SOUTH AFRICA – Grand Parade Investment (GPI), the South Africa franchise operator of the Burger King has unveiled plans of opening 15 new Burger King outlets a year over the next three years across the country as it seeks to grow its revenues.
According to a report by Business Report, GPI revealed that the expansion programme would be focused on drive-thru restaurants as opposed to online and/or food court restaurants.
“The future expansion of Burger King will further improve bottom line profitability and allow volume discounts to be passed to Burger King, which will improve overall gross profit margins
GPI remains committed to executing the subsequent phases of the strategic plan which is to ultimately maximise total shareholder return,” the company said.
While presenting its interim results in the six months to December 2018, GPI said it had focused on beefing-up the profitability which saw the group grow its outlets by four units and closing one over the period.
“The slowdown is in line with the group’s tactical plan to improve the profitability of its operational businesses,” the company said.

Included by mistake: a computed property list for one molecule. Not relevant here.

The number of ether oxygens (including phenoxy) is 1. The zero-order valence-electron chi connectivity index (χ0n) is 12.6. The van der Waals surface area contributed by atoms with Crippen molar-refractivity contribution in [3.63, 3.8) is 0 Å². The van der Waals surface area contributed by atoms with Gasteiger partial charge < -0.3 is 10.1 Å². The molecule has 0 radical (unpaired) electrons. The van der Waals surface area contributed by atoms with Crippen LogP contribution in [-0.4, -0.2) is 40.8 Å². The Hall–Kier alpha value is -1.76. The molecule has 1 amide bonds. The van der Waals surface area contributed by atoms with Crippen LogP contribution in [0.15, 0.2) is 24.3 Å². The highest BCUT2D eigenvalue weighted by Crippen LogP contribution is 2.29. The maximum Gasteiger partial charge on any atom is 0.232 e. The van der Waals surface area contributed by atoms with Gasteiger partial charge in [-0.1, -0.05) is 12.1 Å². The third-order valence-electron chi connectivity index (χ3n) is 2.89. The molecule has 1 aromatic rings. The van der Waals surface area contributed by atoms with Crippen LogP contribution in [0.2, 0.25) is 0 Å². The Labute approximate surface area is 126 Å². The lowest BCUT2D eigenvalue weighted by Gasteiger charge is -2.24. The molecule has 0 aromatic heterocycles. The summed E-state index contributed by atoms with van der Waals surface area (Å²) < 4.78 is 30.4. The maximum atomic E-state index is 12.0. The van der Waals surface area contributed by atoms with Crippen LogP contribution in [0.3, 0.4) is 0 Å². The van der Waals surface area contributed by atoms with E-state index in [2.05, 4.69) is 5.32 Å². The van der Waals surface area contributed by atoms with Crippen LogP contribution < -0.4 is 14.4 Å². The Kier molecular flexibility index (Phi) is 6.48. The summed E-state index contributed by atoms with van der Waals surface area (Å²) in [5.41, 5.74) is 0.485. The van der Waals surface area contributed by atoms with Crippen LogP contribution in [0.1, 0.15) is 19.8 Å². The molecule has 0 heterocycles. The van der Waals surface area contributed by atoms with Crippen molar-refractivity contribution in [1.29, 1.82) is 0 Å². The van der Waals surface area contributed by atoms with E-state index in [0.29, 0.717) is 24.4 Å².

As at the end of December 2018, Grand Parade owned 90 Burger King restaurants of which 84 are corporate owned and six were franchisees.
During the period, the group total revenues generated from Burger King restaurants grew 35% to US$34.44 million up from US$25.45 million posted in the prior period.
This, it said, was greatly driven by new restaurant growth as well as an increase in the Average Revenue per Store (ARS) which rose by 8.1% to R1.026 million (US$ 714300) in the interim period.
However, the group noted that Burger King also faced its share of headwinds; “Despite the strong growth in revenue, the effects of higher raw material prices, sugar tax and the increase in VAT continued to erode overall margins.”
GPI is however closing its Dunkin’ Donuts and Baskin-Robbins outlets as a strategy to focus on making Burger King more profitable and will subsequently voluntarily liquidated the brands after exploring all avenues.
“The exit of Dunkin’ Donuts and Baskin-Robbins is the first step of a broader strategy to revert back to an investment holding company,” the company said.
“Whilst disappointing, it was the right decision for all stakeholders. We are now better positioned to focus our efforts and resources on the growth of Burger King.
Furthermore, we are confident that the reduction in the cash drain on the business will improve future earnings,” said Mohsin Tajbhai, chief executive at GPI.